​Now, let’s talk quality at big-box stores. TBH, don’t expect much. For example, David’s Bridal with its reputation as a budget store is commonly referred to as the “Walmart of bridal.” Why? Because their products are cheap. As in, cheaply made and made of low-quality materials.

Brides walk into big-box stores believing they are getting a deal for a $600, or a $900, or a $1500 dress. However, those same brides could have spent the same amount of money at a boutique! Not only for a better quality dress and a better shopping experience but also in support of a small business!

What all of this boils down to is that you don’t have to sacrifice the quality when it comes to shopping for budget-friendly wedding dresses.

Where to Shop for Budget-Friendly Wedding Dresses?

First of all, when it comes to wedding dress shopping (on a budget or not) it’s important to do research. Research bridal boutiques around you. It’ll help you know what styles and designers they carry and their price points. You’ll also need to ask yourself what you are okay with buying. Are you okay with a second-hand purchase? Or, would you rather have a sample that has not been altered and worn for a wedding, but has been tried on many times? (Although, every once in a while a boutique might let go of a brand-new sample.)

Shopping Second-Hand Wedding Dresses

If you are okay with a second-hand purchase, your best bet is to look for a consignment boutique. These boutiques are often reselling dresses from previous brides at greatly discounted prices. Don’t freak out though! The dresses they bring in are still in good shape. They won’t just accept any dress. Consignment boutiques have an inspection process to determine if the dress will make it to the sales floor.

The first thing to remember about consignment shops is that they usually have one size in a style, which means that they can’t order you a new dress if what they have is too small. The second thing to remember is that the dresses have likely been altered to fit the previous owner. This means that if the dress has been taken in or hemmed for someone who was smaller in size and shorter than you, those alterations can’t be undone. In some instances, a dress can be let out. However, only an experienced seamstress would be able to tell you if an altered garment has that ability. And unless you’re taking a seamstress shopping with you, don’t put yourself through the added stress of buying a dress that’s too small only to find out it can’t be let out.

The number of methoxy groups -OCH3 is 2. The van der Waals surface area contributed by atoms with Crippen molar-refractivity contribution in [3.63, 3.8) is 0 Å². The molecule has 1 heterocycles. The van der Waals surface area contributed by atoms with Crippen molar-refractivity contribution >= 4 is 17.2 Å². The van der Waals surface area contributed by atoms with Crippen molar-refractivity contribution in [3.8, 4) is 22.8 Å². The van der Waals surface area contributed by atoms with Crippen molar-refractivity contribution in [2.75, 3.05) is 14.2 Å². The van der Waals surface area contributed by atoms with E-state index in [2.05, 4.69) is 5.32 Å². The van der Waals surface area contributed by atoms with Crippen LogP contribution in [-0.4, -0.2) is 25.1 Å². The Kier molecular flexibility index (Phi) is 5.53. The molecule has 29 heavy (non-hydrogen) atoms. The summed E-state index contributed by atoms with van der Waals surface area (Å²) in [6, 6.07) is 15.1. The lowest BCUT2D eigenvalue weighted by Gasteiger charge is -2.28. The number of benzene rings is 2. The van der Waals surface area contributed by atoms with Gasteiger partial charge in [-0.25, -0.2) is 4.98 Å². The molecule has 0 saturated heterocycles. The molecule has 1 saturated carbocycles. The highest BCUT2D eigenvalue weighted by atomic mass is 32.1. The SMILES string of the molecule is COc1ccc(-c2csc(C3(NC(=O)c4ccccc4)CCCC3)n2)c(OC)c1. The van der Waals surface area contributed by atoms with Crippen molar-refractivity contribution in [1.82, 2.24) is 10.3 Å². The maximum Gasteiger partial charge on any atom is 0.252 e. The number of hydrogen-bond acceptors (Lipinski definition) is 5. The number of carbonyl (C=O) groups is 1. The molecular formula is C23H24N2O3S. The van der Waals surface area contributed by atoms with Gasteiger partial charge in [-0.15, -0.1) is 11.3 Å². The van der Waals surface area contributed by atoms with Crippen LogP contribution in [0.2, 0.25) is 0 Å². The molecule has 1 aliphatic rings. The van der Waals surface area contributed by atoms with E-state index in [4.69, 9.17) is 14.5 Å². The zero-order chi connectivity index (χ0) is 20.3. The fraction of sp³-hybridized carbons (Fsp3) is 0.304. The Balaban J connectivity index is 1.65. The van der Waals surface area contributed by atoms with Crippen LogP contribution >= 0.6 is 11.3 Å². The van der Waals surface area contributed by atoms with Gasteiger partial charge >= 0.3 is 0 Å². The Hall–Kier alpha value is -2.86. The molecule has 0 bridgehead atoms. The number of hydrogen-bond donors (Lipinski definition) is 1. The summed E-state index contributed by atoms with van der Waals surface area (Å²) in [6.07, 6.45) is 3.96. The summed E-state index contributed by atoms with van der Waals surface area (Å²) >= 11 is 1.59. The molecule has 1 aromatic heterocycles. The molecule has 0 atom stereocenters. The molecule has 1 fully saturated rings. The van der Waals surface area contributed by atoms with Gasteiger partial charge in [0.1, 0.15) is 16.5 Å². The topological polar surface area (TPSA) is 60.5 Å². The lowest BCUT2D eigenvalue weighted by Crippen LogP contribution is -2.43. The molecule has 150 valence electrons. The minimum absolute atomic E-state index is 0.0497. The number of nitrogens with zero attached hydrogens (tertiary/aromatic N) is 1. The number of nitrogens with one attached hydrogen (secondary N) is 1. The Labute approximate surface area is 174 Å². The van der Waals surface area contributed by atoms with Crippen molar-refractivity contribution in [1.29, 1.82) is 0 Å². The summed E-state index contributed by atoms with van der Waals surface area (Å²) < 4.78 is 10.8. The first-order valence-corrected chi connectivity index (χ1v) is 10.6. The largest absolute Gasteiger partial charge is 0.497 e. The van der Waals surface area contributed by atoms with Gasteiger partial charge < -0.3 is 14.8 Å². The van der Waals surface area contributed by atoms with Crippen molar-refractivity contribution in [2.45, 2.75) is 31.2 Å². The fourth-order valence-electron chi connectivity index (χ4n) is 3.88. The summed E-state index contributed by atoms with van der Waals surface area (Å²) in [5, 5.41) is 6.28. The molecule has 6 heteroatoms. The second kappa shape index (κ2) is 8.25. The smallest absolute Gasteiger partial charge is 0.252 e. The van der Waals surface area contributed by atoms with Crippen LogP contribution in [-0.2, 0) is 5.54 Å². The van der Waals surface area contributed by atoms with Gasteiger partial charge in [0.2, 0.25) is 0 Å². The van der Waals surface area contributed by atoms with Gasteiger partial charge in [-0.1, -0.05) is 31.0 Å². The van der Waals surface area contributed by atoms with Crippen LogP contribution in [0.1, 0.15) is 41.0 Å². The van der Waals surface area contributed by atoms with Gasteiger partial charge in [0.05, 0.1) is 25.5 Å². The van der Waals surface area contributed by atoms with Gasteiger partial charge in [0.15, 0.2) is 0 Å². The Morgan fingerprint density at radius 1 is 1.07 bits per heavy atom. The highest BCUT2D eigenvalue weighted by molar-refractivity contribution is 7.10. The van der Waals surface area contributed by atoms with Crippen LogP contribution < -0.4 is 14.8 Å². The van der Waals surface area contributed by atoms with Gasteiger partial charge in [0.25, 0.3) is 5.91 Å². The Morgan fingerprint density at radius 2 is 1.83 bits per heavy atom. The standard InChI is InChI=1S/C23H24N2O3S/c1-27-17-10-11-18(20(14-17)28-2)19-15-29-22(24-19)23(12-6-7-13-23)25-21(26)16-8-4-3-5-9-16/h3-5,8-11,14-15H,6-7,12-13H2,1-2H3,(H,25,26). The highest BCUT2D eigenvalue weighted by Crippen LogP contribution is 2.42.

Even if there is not a consignment shop near you, the internet is a great way to shop if you know the exact designer/style you want! (And the size you need.)

Buying a Bridal Sample from a Boutique

If you’re a bride that prefers an unaltered style that’s in good to like-new condition, bridal samples are your best bet. There are generally two ways to buy them from a bridal boutique: during a sample sale or from an off-the-rack selection. While both are in essence the same thing (you’re buying a sample) they have different meanings.

Sample Sales: Sample sales are limited-time sales events where boutiques choose older inventory to sell to make room for new. Discounts vary from store to store, but it’s not uncommon to see prices that are 70% off the original. Appointment requirements will also vary from store to store. During sample sale days, brides can only see and try on the sale styles. Brides are also usually limited to the number of samples to try on at once in order to prevent monopolizing a fitting room. An important piece of advice for shopping a sample sale is that if you find a dress you love, buy it! There’s a good chance that if you put it back on the rack because you want to think it over, it may not be there when you get back.

Off-the-Rack Samples: OTR samples are styles within a boutique marked to be sold as same-day purchases. These are usually found year-round. You can usually find discounted prices on these styles, but they may not be as steep as you’d find during a sample sale. There’s also a good chance that the selection of OTR samples is small.

Buying Designer Bridal Samples at a Discount

Discounted designer samples are a third way to shop for budget-friendly wedding dresses. In this case, a designer has discontinued a style for one reason or another. Sometimes materials aren’t available anymore; therefore, the style can’t be reproduced. Other times, the style did not sell and the designer (like a boutique) needs to make room for new styles.

Nonetheless, discontinued designer samples come directly from the indie bridal designer’s sample collection. These samples were once used during trunk shows and at markets to introduce brides and buyers to the newest styles. They’re usually the very first version of a style. Depending on the popularity of a style, the samples can vary in condition from good to like new. Also depending on the popularity of a style, discontinued designer samples can be one-of-a-kind designs.

Shop Discontinued Edith Élan Samples

So, there you have it! Several options for wedding dress shopping on a budget that supports a small business. And if the option for a one-of-a-kind bridal style has piqued your interest, you can head to the Edith Élan sample sale page by clicking the button below.